4 Tips for Avoiding Ransomware Attacks

Ransomware attacks

Ransomware--malicious software that holds victims' data for ransom--is increasingly in the news. Last year Petya ransomware attack extended to 65 countries, affecting large institutions such as the Merck pharmaceutical company and the Heritage Valley Health System in Pennsylvania, and the WannaCry ransomware attack infected over 100,000 organizations in 150 countries. More recently, the city of Atlanta was hobbled by the SamSam strain of ransomware, shutting down the court system, forcing police to use paper reports, and costing the city around $2.7 million for mitigation alone.

These and similar attacks are spread largely through the use of spam emails containing malicious attachments.

Can your business afford to have its data held hostage? The cost of downtime due to ransomware can be significant, and the FBI and others have strongly recommended that victims avoid paying the ransom. Plus, having your data encrypted by a bad actor could have serious legal implications, particularly if you store customers' private information.

Thankfully, there are ways to prevent ransomware attacks. Here's a list of four crucial tips to keep your data from being held hostage:


1. Raise awareness among your staff.

Sending fraudulent emails containing infected attachments or links remains one of the most common methods cybercriminals use to disseminate malware. Why? Because it works. These emails often look convincing, posing as normal business correspondence, such as invoices, quotes, work requests, or collections letters. And busy workers don't often think twice before clicking an attachment that looks important to their jobs.

Businesses, then, need to put resources into training staff members on the basics of email security, including principles like the following:

  1. Never open attachments or click links in emails that you aren't absolutely certain are coming from an individual you trust.
  2. Realize that criminals sometimes pose as reputable brands--or even reputable individuals with whom you are in contact--in order to trick you into clicking.
  3. When in doubt, send emails to your IT administrator to determine whether or not they are fraudulent.

Many businesses have even begun testing their employees by actually sending them fake spam messages. This can be an effective training tool when paired with intensive training sessions and periodic security reminders.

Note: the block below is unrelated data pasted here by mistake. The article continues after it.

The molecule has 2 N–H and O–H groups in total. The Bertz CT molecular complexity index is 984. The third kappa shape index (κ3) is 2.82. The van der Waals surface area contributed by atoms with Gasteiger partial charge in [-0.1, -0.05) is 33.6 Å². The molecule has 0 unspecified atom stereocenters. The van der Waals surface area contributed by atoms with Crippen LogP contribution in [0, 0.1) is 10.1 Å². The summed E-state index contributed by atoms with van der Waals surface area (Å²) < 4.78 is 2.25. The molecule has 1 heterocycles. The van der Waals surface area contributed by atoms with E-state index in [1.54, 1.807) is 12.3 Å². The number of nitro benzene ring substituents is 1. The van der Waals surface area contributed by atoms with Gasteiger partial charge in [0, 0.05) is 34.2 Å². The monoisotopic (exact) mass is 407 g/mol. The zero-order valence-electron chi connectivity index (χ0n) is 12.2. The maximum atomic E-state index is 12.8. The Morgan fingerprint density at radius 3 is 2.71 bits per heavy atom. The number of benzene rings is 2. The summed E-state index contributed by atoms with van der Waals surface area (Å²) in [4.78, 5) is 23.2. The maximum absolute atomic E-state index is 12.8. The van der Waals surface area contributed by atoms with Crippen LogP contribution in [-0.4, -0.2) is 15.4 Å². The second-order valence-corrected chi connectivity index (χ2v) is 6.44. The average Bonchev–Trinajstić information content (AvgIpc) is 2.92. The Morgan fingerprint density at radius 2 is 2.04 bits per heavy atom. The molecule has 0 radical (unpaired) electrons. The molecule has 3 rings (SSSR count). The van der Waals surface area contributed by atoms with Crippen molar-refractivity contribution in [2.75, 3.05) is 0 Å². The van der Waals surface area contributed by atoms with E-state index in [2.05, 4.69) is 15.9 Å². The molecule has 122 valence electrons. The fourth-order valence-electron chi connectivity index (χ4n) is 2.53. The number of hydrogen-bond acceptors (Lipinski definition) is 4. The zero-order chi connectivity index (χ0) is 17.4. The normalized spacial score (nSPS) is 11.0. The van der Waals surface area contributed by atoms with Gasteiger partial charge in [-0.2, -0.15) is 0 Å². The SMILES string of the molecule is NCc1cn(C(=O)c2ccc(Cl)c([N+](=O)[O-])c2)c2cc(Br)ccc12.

2. Make sure security patches and updates are being applied regularly.

The recent WannaCry ransomware attack operated by exploiting a vulnerability in the Windows operating system. This vulnerability had already been corrected by Microsoft in a security patch released in March of this year. However, the criminals behind WannaCry guessed that that many people would not have applied this patch yet, and they were right.

Patch management is not usually high on the list of priorities for businesspeople who are understandably laser-focused on accomplishing their daily tasks and achieving their business goals. Attacks like WannaCry, though, highlight the need for businesses of all sizes to work with network administrators who can monitor and apply patches and updates as they become available

3. Implement and consistently upgrade business-class antivirus, while realizing it isn't a silver bullet.

Modern antivirus software works by comparing the files it scans to vast databases of known threats. By doing so, it catches a large quantity of the malware, including ransomware, that comes into a protected environment. But when new threats like WannaCry first arrive, it’s possible that antivirus software will not detect them, because its threat database has not been updated to include them. Still, while some malware still makes it past even the best business-class antivirus solutions, antivirus is still a very necessary first line of defense. 

Data storage Device

4. Implement a business-class backup strategy.

Because the technology used in ransomware makes it virtually impossible to regain access to the data it encrypts, victims are really only left two options: pay the ransom or regain access to data through a restore from backups.  It is imperative, then, that all businesses have daily, business-class data backups in place.

It’s also imperative that businesses who need to minimize downtime balance cloud backups with local, onsite backups, as restoring data from a local backup is much faster than restoring from the cloud. 

Have questions about WannaCry or other ransomware attacks? Want to talk about ransomware-proofing your business? Contact us today.